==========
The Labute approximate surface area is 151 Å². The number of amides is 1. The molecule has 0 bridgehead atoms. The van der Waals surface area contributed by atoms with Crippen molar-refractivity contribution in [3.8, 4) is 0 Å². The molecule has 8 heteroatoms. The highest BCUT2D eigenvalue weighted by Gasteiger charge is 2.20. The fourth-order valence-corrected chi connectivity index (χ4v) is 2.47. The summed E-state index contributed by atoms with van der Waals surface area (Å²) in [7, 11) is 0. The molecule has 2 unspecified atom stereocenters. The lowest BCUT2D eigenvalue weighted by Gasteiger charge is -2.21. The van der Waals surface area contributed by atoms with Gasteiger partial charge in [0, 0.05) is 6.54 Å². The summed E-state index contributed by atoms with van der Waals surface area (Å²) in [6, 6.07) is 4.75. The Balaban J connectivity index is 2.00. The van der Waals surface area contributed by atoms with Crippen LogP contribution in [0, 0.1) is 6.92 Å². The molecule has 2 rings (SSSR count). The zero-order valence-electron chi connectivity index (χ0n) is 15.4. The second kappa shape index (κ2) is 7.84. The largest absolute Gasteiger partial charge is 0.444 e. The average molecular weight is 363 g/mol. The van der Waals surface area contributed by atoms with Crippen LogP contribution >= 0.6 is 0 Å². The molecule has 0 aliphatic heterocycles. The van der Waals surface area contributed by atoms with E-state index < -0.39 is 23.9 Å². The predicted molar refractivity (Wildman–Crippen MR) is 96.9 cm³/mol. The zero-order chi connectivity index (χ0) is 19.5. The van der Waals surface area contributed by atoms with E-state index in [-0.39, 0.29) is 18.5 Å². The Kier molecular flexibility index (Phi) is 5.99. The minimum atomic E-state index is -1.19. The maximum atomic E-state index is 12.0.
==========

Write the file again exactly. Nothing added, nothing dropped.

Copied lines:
The Labute approximate surface area is 151 Å². The number of amides is 1. The molecule has 0 bridgehead atoms. The van der Waals surface area contributed by atoms with Crippen molar-refractivity contribution in [3.8, 4) is 0 Å². The molecule has 8 heteroatoms. The highest BCUT2D eigenvalue weighted by Gasteiger charge is 2.20. The fourth-order valence-corrected chi connectivity index (χ4v) is 2.47. The summed E-state index contributed by atoms with van der Waals surface area (Å²) in [7, 11) is 0. The molecule has 2 unspecified atom stereocenters. The lowest BCUT2D eigenvalue weighted by Gasteiger charge is -2.21. The van der Waals surface area contributed by atoms with Gasteiger partial charge in [0, 0.05) is 6.54 Å². The summed E-state index contributed by atoms with van der Waals surface area (Å²) in [6, 6.07) is 4.75. The Balaban J connectivity index is 2.00. The van der Waals surface area contributed by atoms with Crippen LogP contribution in [0, 0.1) is 6.92 Å². The molecule has 2 rings (SSSR count). The zero-order valence-electron chi connectivity index (χ0n) is 15.4. The second kappa shape index (κ2) is 7.84. The largest absolute Gasteiger partial charge is 0.444 e. The average molecular weight is 363 g/mol. The van der Waals surface area contributed by atoms with Crippen LogP contribution >= 0.6 is 0 Å². The molecule has 0 aliphatic heterocycles. The van der Waals surface area contributed by atoms with E-state index < -0.39 is 23.9 Å². The predicted molar refractivity (Wildman–Crippen MR) is 96.9 cm³/mol. The zero-order chi connectivity index (χ0) is 19.5. The van der Waals surface area contributed by atoms with E-state index in [-0.39, 0.29) is 18.5 Å². The Kier molecular flexibility index (Phi) is 5.99. The minimum atomic E-state index is -1.19. The maximum atomic E-state index is 12.0.